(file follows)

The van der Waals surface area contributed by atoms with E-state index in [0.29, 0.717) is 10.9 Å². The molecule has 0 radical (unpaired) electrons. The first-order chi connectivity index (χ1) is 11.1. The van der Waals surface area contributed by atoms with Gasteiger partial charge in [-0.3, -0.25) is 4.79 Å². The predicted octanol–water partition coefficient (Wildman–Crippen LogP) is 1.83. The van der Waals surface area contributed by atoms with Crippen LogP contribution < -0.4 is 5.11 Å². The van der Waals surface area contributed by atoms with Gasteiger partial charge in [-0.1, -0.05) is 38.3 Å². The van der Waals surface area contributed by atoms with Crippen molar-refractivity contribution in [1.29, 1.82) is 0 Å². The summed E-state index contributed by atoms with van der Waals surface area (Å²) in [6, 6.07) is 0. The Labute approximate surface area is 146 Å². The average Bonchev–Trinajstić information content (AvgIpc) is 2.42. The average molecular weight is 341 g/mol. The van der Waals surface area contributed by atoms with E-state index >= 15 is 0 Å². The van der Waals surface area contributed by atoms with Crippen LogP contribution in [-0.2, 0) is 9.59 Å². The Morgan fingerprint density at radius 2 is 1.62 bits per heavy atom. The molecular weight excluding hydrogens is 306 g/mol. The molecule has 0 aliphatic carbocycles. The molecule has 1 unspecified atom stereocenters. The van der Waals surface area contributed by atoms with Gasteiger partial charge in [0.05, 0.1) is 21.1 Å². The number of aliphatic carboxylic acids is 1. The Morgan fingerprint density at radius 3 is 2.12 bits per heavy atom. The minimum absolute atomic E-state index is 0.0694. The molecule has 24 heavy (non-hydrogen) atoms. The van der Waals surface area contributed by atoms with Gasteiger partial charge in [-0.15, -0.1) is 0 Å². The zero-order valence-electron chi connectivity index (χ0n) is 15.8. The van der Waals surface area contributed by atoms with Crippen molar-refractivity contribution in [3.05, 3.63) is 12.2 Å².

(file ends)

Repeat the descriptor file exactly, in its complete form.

The van der Waals surface area contributed by atoms with E-state index in [0.29, 0.717) is 10.9 Å². The molecule has 0 radical (unpaired) electrons. The first-order chi connectivity index (χ1) is 11.1. The van der Waals surface area contributed by atoms with Gasteiger partial charge in [-0.3, -0.25) is 4.79 Å². The predicted octanol–water partition coefficient (Wildman–Crippen LogP) is 1.83. The van der Waals surface area contributed by atoms with Crippen LogP contribution < -0.4 is 5.11 Å². The van der Waals surface area contributed by atoms with Gasteiger partial charge in [-0.1, -0.05) is 38.3 Å². The van der Waals surface area contributed by atoms with Crippen molar-refractivity contribution in [1.29, 1.82) is 0 Å². The summed E-state index contributed by atoms with van der Waals surface area (Å²) in [6, 6.07) is 0. The Labute approximate surface area is 146 Å². The average Bonchev–Trinajstić information content (AvgIpc) is 2.42. The average molecular weight is 341 g/mol. The van der Waals surface area contributed by atoms with E-state index >= 15 is 0 Å². The van der Waals surface area contributed by atoms with Crippen LogP contribution in [-0.2, 0) is 9.59 Å². The Morgan fingerprint density at radius 2 is 1.62 bits per heavy atom. The molecular weight excluding hydrogens is 306 g/mol. The molecule has 0 aliphatic carbocycles. The molecule has 1 unspecified atom stereocenters. The van der Waals surface area contributed by atoms with Gasteiger partial charge in [0.05, 0.1) is 21.1 Å². The number of aliphatic carboxylic acids is 1. The Morgan fingerprint density at radius 3 is 2.12 bits per heavy atom. The minimum absolute atomic E-state index is 0.0694. The molecule has 24 heavy (non-hydrogen) atoms. The van der Waals surface area contributed by atoms with Gasteiger partial charge in [-0.15, -0.1) is 0 Å². The zero-order valence-electron chi connectivity index (χ0n) is 15.8. The van der Waals surface area contributed by atoms with Crippen molar-refractivity contribution in [3.05, 3.63) is 12.2 Å².